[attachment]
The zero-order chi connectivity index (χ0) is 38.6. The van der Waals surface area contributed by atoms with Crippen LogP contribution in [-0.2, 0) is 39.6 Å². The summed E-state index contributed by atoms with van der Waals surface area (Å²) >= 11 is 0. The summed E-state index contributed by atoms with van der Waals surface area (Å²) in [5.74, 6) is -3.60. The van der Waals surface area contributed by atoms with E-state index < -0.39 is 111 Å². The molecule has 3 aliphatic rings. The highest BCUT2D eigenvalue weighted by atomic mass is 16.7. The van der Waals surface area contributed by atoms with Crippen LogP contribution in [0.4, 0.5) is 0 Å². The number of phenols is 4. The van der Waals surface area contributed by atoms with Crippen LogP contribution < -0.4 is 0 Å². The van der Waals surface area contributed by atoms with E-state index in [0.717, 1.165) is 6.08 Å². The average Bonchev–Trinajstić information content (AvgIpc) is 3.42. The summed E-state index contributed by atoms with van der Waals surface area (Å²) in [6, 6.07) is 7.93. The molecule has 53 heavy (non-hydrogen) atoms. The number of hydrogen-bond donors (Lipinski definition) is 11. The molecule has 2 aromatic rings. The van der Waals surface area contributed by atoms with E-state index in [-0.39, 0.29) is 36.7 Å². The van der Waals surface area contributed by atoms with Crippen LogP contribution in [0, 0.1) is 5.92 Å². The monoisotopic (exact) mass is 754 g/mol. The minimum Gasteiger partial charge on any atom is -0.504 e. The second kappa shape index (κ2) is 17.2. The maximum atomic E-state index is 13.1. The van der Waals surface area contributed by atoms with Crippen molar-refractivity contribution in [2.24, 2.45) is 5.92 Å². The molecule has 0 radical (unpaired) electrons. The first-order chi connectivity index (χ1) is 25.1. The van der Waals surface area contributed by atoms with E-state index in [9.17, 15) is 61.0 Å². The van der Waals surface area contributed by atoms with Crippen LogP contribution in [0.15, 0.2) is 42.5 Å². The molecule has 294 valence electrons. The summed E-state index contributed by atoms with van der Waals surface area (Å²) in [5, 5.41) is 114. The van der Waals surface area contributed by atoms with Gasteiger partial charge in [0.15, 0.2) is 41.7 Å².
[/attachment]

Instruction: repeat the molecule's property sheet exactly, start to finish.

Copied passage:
The zero-order chi connectivity index (χ0) is 38.6. The van der Waals surface area contributed by atoms with Crippen LogP contribution in [-0.2, 0) is 39.6 Å². The summed E-state index contributed by atoms with van der Waals surface area (Å²) >= 11 is 0. The summed E-state index contributed by atoms with van der Waals surface area (Å²) in [5.74, 6) is -3.60. The van der Waals surface area contributed by atoms with E-state index < -0.39 is 111 Å². The molecule has 3 aliphatic rings. The highest BCUT2D eigenvalue weighted by atomic mass is 16.7. The van der Waals surface area contributed by atoms with Crippen LogP contribution in [0.4, 0.5) is 0 Å². The number of phenols is 4. The van der Waals surface area contributed by atoms with Crippen LogP contribution < -0.4 is 0 Å². The van der Waals surface area contributed by atoms with E-state index in [0.717, 1.165) is 6.08 Å². The average Bonchev–Trinajstić information content (AvgIpc) is 3.42. The summed E-state index contributed by atoms with van der Waals surface area (Å²) in [6, 6.07) is 7.93. The molecule has 53 heavy (non-hydrogen) atoms. The number of hydrogen-bond donors (Lipinski definition) is 11. The molecule has 2 aromatic rings. The van der Waals surface area contributed by atoms with E-state index in [-0.39, 0.29) is 36.7 Å². The van der Waals surface area contributed by atoms with Crippen LogP contribution in [0, 0.1) is 5.92 Å². The monoisotopic (exact) mass is 754 g/mol. The minimum Gasteiger partial charge on any atom is -0.504 e. The second kappa shape index (κ2) is 17.2. The maximum atomic E-state index is 13.1. The van der Waals surface area contributed by atoms with Crippen molar-refractivity contribution in [2.24, 2.45) is 5.92 Å². The molecule has 0 radical (unpaired) electrons. The first-order chi connectivity index (χ1) is 25.1. The van der Waals surface area contributed by atoms with E-state index in [9.17, 15) is 61.0 Å². The van der Waals surface area contributed by atoms with Crippen LogP contribution in [0.15, 0.2) is 42.5 Å². The molecule has 294 valence electrons. The summed E-state index contributed by atoms with van der Waals surface area (Å²) in [5, 5.41) is 114. The van der Waals surface area contributed by atoms with Gasteiger partial charge in [0.15, 0.2) is 41.7 Å².